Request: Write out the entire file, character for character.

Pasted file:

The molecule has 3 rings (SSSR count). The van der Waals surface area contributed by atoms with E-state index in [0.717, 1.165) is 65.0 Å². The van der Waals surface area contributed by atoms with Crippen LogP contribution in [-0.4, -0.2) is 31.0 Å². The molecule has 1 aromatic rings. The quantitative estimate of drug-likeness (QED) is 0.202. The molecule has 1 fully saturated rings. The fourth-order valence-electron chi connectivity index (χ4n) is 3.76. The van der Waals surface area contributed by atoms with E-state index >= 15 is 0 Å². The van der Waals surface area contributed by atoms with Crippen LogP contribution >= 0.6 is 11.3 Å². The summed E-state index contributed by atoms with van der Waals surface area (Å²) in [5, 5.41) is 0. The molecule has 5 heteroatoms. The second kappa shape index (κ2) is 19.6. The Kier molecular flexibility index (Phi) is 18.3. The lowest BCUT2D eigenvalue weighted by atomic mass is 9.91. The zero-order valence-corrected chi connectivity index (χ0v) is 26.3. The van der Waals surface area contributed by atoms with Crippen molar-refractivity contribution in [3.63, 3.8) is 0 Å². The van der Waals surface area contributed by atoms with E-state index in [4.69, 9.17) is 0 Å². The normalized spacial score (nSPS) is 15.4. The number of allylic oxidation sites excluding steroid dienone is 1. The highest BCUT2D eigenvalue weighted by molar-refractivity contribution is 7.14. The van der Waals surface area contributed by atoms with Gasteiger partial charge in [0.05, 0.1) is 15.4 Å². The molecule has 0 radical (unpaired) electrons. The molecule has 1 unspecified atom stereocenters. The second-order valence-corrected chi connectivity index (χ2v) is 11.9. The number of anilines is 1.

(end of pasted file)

The molecule has 3 rings (SSSR count). The van der Waals surface area contributed by atoms with E-state index in [0.717, 1.165) is 65.0 Å². The van der Waals surface area contributed by atoms with Crippen LogP contribution in [-0.4, -0.2) is 31.0 Å². The molecule has 1 aromatic rings. The quantitative estimate of drug-likeness (QED) is 0.202. The molecule has 1 fully saturated rings. The fourth-order valence-electron chi connectivity index (χ4n) is 3.76. The van der Waals surface area contributed by atoms with E-state index >= 15 is 0 Å². The van der Waals surface area contributed by atoms with Crippen LogP contribution >= 0.6 is 11.3 Å². The summed E-state index contributed by atoms with van der Waals surface area (Å²) in [5, 5.41) is 0. The molecule has 5 heteroatoms. The second kappa shape index (κ2) is 19.6. The Kier molecular flexibility index (Phi) is 18.3. The lowest BCUT2D eigenvalue weighted by atomic mass is 9.91. The zero-order valence-corrected chi connectivity index (χ0v) is 26.3. The van der Waals surface area contributed by atoms with Crippen molar-refractivity contribution in [3.63, 3.8) is 0 Å². The van der Waals surface area contributed by atoms with E-state index in [4.69, 9.17) is 0 Å². The normalized spacial score (nSPS) is 15.4. The number of allylic oxidation sites excluding steroid dienone is 1. The highest BCUT2D eigenvalue weighted by molar-refractivity contribution is 7.14. The van der Waals surface area contributed by atoms with Gasteiger partial charge in [0.05, 0.1) is 15.4 Å². The molecule has 0 radical (unpaired) electrons. The molecule has 1 unspecified atom stereocenters. The second-order valence-corrected chi connectivity index (χ2v) is 11.9. The number of anilines is 1.